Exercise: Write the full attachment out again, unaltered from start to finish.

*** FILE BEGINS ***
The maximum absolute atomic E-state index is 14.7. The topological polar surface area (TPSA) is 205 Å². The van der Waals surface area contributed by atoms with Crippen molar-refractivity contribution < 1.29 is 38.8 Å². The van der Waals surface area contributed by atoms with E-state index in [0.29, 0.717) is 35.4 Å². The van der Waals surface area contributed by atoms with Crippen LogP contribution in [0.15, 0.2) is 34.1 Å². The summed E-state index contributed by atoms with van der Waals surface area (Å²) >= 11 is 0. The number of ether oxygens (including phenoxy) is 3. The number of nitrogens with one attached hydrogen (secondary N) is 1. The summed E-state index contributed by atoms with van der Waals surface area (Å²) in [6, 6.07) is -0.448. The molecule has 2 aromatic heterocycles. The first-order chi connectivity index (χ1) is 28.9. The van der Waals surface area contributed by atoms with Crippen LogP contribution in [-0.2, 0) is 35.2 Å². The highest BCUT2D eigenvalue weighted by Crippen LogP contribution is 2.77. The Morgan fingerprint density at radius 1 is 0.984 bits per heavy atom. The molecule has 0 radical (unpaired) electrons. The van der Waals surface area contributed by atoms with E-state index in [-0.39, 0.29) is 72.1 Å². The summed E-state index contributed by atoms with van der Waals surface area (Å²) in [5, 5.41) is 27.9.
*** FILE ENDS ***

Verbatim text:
The maximum absolute atomic E-state index is 14.7. The topological polar surface area (TPSA) is 205 Å². The van der Waals surface area contributed by atoms with Crippen molar-refractivity contribution < 1.29 is 38.8 Å². The van der Waals surface area contributed by atoms with E-state index in [0.29, 0.717) is 35.4 Å². The van der Waals surface area contributed by atoms with Crippen LogP contribution in [0.15, 0.2) is 34.1 Å². The summed E-state index contributed by atoms with van der Waals surface area (Å²) >= 11 is 0. The number of ether oxygens (including phenoxy) is 3. The number of nitrogens with one attached hydrogen (secondary N) is 1. The summed E-state index contributed by atoms with van der Waals surface area (Å²) in [6, 6.07) is -0.448. The molecule has 2 aromatic heterocycles. The first-order chi connectivity index (χ1) is 28.9. The van der Waals surface area contributed by atoms with Crippen LogP contribution in [-0.2, 0) is 35.2 Å². The highest BCUT2D eigenvalue weighted by Crippen LogP contribution is 2.77. The Morgan fingerprint density at radius 1 is 0.984 bits per heavy atom. The molecule has 0 radical (unpaired) electrons. The van der Waals surface area contributed by atoms with E-state index in [-0.39, 0.29) is 72.1 Å². The summed E-state index contributed by atoms with van der Waals surface area (Å²) in [5, 5.41) is 27.9.